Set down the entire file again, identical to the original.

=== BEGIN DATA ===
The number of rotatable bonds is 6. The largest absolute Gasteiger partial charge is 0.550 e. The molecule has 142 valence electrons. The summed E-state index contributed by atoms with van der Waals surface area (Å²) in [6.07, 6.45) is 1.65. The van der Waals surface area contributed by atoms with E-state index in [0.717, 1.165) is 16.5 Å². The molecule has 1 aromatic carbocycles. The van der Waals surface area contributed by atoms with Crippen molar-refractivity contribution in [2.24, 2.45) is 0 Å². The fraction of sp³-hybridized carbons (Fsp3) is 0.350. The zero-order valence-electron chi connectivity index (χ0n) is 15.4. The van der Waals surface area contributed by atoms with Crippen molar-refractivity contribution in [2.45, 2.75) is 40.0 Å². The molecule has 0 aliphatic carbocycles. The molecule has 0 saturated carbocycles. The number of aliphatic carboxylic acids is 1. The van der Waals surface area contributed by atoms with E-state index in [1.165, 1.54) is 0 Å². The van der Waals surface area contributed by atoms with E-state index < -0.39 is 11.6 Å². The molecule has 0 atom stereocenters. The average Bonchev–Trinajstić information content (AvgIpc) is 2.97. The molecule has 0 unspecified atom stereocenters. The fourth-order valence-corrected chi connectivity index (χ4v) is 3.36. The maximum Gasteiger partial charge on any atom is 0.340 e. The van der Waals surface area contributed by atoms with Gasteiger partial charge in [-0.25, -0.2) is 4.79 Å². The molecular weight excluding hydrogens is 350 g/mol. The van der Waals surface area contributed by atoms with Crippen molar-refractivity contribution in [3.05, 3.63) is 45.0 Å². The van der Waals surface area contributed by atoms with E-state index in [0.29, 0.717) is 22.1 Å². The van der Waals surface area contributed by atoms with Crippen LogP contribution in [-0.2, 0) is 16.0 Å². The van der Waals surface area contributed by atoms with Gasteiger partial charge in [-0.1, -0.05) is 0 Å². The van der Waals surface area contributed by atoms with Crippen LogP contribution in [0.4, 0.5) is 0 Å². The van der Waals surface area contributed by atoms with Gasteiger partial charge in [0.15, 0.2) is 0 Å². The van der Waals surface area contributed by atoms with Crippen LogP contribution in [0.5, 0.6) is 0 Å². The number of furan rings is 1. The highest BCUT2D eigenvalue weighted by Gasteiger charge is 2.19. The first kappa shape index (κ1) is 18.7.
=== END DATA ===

The number of rotatable bonds is 6. The largest absolute Gasteiger partial charge is 0.550 e. The molecule has 142 valence electrons. The summed E-state index contributed by atoms with van der Waals surface area (Å²) in [6.07, 6.45) is 1.65. The van der Waals surface area contributed by atoms with E-state index in [0.717, 1.165) is 16.5 Å². The molecule has 1 aromatic carbocycles. The van der Waals surface area contributed by atoms with Crippen molar-refractivity contribution in [2.24, 2.45) is 0 Å². The fraction of sp³-hybridized carbons (Fsp3) is 0.350. The zero-order valence-electron chi connectivity index (χ0n) is 15.4. The van der Waals surface area contributed by atoms with Crippen molar-refractivity contribution in [2.45, 2.75) is 40.0 Å². The molecule has 0 aliphatic carbocycles. The molecule has 0 saturated carbocycles. The number of aliphatic carboxylic acids is 1. The van der Waals surface area contributed by atoms with E-state index in [1.165, 1.54) is 0 Å². The van der Waals surface area contributed by atoms with E-state index < -0.39 is 11.6 Å². The molecule has 0 atom stereocenters. The average Bonchev–Trinajstić information content (AvgIpc) is 2.97. The molecule has 0 unspecified atom stereocenters. The fourth-order valence-corrected chi connectivity index (χ4v) is 3.36. The maximum Gasteiger partial charge on any atom is 0.340 e. The van der Waals surface area contributed by atoms with Gasteiger partial charge in [-0.25, -0.2) is 4.79 Å². The molecular weight excluding hydrogens is 350 g/mol. The van der Waals surface area contributed by atoms with Crippen molar-refractivity contribution in [3.05, 3.63) is 45.0 Å². The van der Waals surface area contributed by atoms with E-state index in [0.29, 0.717) is 22.1 Å². The van der Waals surface area contributed by atoms with Crippen LogP contribution in [-0.2, 0) is 16.0 Å². The van der Waals surface area contributed by atoms with Gasteiger partial charge in [-0.1, -0.05) is 0 Å². The van der Waals surface area contributed by atoms with Crippen LogP contribution in [0.4, 0.5) is 0 Å². The van der Waals surface area contributed by atoms with Gasteiger partial charge in [0.15, 0.2) is 0 Å². The van der Waals surface area contributed by atoms with Crippen LogP contribution in [0.5, 0.6) is 0 Å². The number of furan rings is 1. The highest BCUT2D eigenvalue weighted by Gasteiger charge is 2.19. The first kappa shape index (κ1) is 18.7.